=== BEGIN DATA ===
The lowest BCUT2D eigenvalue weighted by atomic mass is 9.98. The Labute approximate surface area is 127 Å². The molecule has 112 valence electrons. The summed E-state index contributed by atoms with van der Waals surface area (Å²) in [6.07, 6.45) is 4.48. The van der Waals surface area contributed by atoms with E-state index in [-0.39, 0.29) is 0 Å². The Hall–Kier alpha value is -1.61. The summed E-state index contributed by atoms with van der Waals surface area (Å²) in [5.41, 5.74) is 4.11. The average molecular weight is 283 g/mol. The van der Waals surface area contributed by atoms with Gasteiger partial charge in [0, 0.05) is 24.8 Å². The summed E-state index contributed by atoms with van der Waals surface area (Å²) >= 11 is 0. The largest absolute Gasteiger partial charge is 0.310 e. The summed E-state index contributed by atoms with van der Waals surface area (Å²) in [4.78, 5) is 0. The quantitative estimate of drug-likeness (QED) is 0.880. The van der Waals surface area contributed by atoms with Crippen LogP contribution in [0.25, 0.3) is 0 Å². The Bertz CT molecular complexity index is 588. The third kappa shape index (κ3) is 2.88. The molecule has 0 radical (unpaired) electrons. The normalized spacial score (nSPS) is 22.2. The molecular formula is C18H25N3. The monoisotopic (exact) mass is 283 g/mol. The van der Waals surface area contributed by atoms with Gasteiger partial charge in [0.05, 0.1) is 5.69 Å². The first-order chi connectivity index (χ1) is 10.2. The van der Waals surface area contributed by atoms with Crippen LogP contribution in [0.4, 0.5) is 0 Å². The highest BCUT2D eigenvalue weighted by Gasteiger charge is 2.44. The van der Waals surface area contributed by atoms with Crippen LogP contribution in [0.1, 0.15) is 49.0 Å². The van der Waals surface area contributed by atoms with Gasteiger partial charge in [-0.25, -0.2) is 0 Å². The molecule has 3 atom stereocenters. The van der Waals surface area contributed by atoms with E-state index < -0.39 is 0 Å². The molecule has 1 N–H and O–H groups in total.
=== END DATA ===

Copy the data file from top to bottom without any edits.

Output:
The lowest BCUT2D eigenvalue weighted by atomic mass is 9.98. The Labute approximate surface area is 127 Å². The molecule has 112 valence electrons. The summed E-state index contributed by atoms with van der Waals surface area (Å²) in [6.07, 6.45) is 4.48. The van der Waals surface area contributed by atoms with E-state index in [-0.39, 0.29) is 0 Å². The Hall–Kier alpha value is -1.61. The summed E-state index contributed by atoms with van der Waals surface area (Å²) in [5.41, 5.74) is 4.11. The average molecular weight is 283 g/mol. The van der Waals surface area contributed by atoms with Gasteiger partial charge in [0, 0.05) is 24.8 Å². The summed E-state index contributed by atoms with van der Waals surface area (Å²) >= 11 is 0. The largest absolute Gasteiger partial charge is 0.310 e. The summed E-state index contributed by atoms with van der Waals surface area (Å²) in [4.78, 5) is 0. The quantitative estimate of drug-likeness (QED) is 0.880. The van der Waals surface area contributed by atoms with Crippen LogP contribution in [0.25, 0.3) is 0 Å². The Bertz CT molecular complexity index is 588. The third kappa shape index (κ3) is 2.88. The molecule has 0 radical (unpaired) electrons. The normalized spacial score (nSPS) is 22.2. The molecular formula is C18H25N3. The monoisotopic (exact) mass is 283 g/mol. The van der Waals surface area contributed by atoms with Gasteiger partial charge in [0.05, 0.1) is 5.69 Å². The first-order chi connectivity index (χ1) is 10.2. The van der Waals surface area contributed by atoms with Crippen LogP contribution in [0.4, 0.5) is 0 Å². The highest BCUT2D eigenvalue weighted by Gasteiger charge is 2.44. The van der Waals surface area contributed by atoms with Crippen LogP contribution in [0.1, 0.15) is 49.0 Å². The van der Waals surface area contributed by atoms with Gasteiger partial charge in [-0.25, -0.2) is 0 Å². The molecule has 3 atom stereocenters. The van der Waals surface area contributed by atoms with E-state index < -0.39 is 0 Å². The molecule has 1 N–H and O–H groups in total.